Thanks for the info on the roll bar mount. The bar is part of a complete
cage that I think is strong enough.
Seeing as you build competition engines I have a question for you. I am
putting together a 1954 331 Hemi engine for use in a street rod that I hope
to build someday. The machine shop that is doing the block work (decking,
honing, etc.) just told me today that the crank is perfect except for the
thrust surface which is on the #3 bearing in this engine. He is checking to
see if a special bearing is available with a thicker thrust surface so that
the crank can be machined and used. My question is: Can the crank be built
up on this surface and ground so that the standard bearing can be used?
and I'll be glad to help you out as much
as I can. If you need any help on putting the engine together if the
machine shop is not I can give you some pointers that will help prevent
Sounds like a great project!
While we're on the subject of engines, do you have a recommendation for
a reference book for a "normal" rebuild of a Chevy TBI 350 other than
the factory service manual which I have? I'm not looking to do anything
exotic, just going to tear my old full size blazer down to a pile of
parts and see if I can rebuild / restore it. Just a low cost low
pressure project to fiddle with. I've never torn into an engine that far
The Chilton books available at your local parts house are decent for
this, with pictures and stuff. Really, there isn't all that much to an
engine. But being careful, CLEAN, CLEAN, CLEAN, and checking everything
Some tips for non-experienced folk:
1. Get some good 3M masking tape and a sharpie. Tear off about 2" of tape
and wrap it around every wire you disconnet and label it.
2. Get your digital camera out and take pictures of _everything_ before
you start, and as you disassemble.
3. Get a box of Ziplock quart & gallon freezer bags and for every part
you take off, put the bolts for that part in a separate bag and label it.
(Exhaust bolts, head bolts, rod bolts, crank bolts, valve cover bolts,
water pump bolts, etc). Put smaller items that you remove in the gallon
bags and label them, especially support brackets and what not for the
4. For lifters, the tried and true egg carton works great as a storage
5. Clean _everything_. This takes the most time and effort if you do it
right. I generally will also repaint everything, and even some stuff like
brackets, that weren't factory painted. A good coat of engine paint or
powder coat on those parts makes the engine stay cleaner longer, and it's
easier to clean.
6. Check every part for wear/damage.
7. I recommend against reusing the following items: any bearing, pistons,
rings, valve springs, rocker arms, push rods, valve guides, lifters and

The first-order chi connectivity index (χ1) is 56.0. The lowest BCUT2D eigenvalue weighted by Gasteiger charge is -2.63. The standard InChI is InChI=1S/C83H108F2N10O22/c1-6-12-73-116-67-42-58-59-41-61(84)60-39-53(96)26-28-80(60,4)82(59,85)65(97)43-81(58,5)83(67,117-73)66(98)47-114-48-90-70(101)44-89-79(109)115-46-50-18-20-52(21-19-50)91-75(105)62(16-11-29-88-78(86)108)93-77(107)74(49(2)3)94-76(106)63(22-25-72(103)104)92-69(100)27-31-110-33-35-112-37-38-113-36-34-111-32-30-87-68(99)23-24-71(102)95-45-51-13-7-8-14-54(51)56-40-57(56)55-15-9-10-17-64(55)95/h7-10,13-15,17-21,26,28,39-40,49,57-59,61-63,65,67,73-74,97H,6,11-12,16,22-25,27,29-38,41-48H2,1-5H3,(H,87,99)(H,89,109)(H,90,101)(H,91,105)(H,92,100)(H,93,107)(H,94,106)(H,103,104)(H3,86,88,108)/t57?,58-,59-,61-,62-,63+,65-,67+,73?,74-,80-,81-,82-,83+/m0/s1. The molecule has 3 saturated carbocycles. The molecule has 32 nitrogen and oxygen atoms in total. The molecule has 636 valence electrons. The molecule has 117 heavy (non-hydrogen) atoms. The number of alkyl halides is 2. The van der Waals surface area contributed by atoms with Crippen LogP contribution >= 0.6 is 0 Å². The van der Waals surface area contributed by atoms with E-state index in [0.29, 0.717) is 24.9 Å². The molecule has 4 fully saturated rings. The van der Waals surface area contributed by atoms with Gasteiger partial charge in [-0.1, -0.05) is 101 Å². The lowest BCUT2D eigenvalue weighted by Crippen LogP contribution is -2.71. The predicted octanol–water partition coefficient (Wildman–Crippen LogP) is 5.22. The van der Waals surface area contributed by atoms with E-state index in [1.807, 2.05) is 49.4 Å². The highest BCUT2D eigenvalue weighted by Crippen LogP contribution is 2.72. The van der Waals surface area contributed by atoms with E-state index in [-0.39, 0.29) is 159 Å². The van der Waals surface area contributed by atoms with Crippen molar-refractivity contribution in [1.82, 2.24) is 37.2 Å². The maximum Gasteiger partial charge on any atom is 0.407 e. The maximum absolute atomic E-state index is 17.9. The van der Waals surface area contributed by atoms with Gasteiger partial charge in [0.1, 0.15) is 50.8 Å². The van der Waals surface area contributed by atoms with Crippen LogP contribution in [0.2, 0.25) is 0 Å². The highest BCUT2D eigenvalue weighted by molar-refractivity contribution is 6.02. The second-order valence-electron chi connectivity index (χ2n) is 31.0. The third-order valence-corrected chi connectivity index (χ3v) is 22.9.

camshaft. I typically replace the valves too. All of these items are high
cyclic parts that have a difinitive lifespan. I also put a new water pump
on. It's much easier to replace while you have the engine apart, than a
month after you get it back together.
You can't 'idiot proof' anything....every time you try, they just make
The factory service manuals in '90 were better than those of today on
diagrams and detail, so I expect that I don't need the Chilton's manual.
Yep, I've rebuilt an ancient hydraulic steering valve before, I figure
if I survived that I can survive an old 350.
I've got the diagrams and electronics is one of my specialties so I'm
not too concerned about the electrical.
Yep, I've been using the dig camera like that for a long time. The
camera phones are handy as well, particularly when you need to search
for oddball parts, having the pic handy like that is nice.
I hear a piece of foam insul board is good as well, poke the bolts or
whatnot into the foam and label with a sharpie.
I'll have to collect a few.
I plan to clean every part as I go, media blast exterior stuff as needed
The engine has about 165k on it and was running fine when it went out of
service so other than whatever in storage deterioration occurred,
hopefully many parts are in decent shape.
Any suggestions on the best place to get parts kits?
I figure this project will keep me occupied at pretty low cost, and if I
get it operational, the 16 MPG or the Blazer is better than the 11 MPG
of the current truck.
How much info do you want?
Grab a copy of "How to rebuild your Small Block Chevy" by David Vizard
Has a lot of info not in the service manual and pointers as well. I had
a copy a long time ago.
looks interesting as well.
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